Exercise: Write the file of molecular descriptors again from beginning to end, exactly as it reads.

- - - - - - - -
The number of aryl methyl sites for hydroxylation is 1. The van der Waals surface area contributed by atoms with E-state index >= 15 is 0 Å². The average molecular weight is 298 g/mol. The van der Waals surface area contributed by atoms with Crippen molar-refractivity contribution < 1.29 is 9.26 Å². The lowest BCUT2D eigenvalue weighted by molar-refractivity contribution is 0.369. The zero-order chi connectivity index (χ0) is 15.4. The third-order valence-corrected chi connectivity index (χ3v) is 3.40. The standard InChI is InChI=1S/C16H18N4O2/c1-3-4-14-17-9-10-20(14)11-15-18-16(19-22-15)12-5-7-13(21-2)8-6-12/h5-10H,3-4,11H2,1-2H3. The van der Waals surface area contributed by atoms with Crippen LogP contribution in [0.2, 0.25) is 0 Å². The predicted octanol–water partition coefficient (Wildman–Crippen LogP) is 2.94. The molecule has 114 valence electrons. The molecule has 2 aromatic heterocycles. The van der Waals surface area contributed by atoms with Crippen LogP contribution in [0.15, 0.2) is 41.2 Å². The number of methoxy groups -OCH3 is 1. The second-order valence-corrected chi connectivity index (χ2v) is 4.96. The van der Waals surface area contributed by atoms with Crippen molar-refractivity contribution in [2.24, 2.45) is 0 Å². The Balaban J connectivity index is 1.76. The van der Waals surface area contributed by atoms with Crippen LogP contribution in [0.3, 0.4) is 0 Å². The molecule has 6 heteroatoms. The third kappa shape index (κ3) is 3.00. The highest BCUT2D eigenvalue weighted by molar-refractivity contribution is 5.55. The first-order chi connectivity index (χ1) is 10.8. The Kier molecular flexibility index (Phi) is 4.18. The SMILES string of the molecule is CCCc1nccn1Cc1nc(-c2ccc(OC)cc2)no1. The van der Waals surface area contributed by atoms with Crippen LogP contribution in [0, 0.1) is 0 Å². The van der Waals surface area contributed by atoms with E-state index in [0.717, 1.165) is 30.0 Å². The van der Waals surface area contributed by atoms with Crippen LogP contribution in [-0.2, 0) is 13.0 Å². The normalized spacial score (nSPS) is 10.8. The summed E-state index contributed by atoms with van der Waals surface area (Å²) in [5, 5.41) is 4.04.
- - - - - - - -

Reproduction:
The number of aryl methyl sites for hydroxylation is 1. The van der Waals surface area contributed by atoms with E-state index >= 15 is 0 Å². The average molecular weight is 298 g/mol. The van der Waals surface area contributed by atoms with Crippen molar-refractivity contribution < 1.29 is 9.26 Å². The lowest BCUT2D eigenvalue weighted by molar-refractivity contribution is 0.369. The zero-order chi connectivity index (χ0) is 15.4. The third-order valence-corrected chi connectivity index (χ3v) is 3.40. The standard InChI is InChI=1S/C16H18N4O2/c1-3-4-14-17-9-10-20(14)11-15-18-16(19-22-15)12-5-7-13(21-2)8-6-12/h5-10H,3-4,11H2,1-2H3. The van der Waals surface area contributed by atoms with Crippen LogP contribution in [0.2, 0.25) is 0 Å². The predicted octanol–water partition coefficient (Wildman–Crippen LogP) is 2.94. The molecule has 114 valence electrons. The molecule has 2 aromatic heterocycles. The van der Waals surface area contributed by atoms with Crippen LogP contribution in [0.15, 0.2) is 41.2 Å². The number of methoxy groups -OCH3 is 1. The second-order valence-corrected chi connectivity index (χ2v) is 4.96. The van der Waals surface area contributed by atoms with Crippen molar-refractivity contribution in [2.24, 2.45) is 0 Å². The Balaban J connectivity index is 1.76. The van der Waals surface area contributed by atoms with Crippen LogP contribution in [0.3, 0.4) is 0 Å². The molecule has 6 heteroatoms. The third kappa shape index (κ3) is 3.00. The highest BCUT2D eigenvalue weighted by molar-refractivity contribution is 5.55. The first-order chi connectivity index (χ1) is 10.8. The Kier molecular flexibility index (Phi) is 4.18. The SMILES string of the molecule is CCCc1nccn1Cc1nc(-c2ccc(OC)cc2)no1. The van der Waals surface area contributed by atoms with Crippen LogP contribution in [0, 0.1) is 0 Å². The van der Waals surface area contributed by atoms with E-state index in [0.717, 1.165) is 30.0 Å². The van der Waals surface area contributed by atoms with Crippen LogP contribution in [-0.2, 0) is 13.0 Å². The normalized spacial score (nSPS) is 10.8. The summed E-state index contributed by atoms with van der Waals surface area (Å²) in [5, 5.41) is 4.04.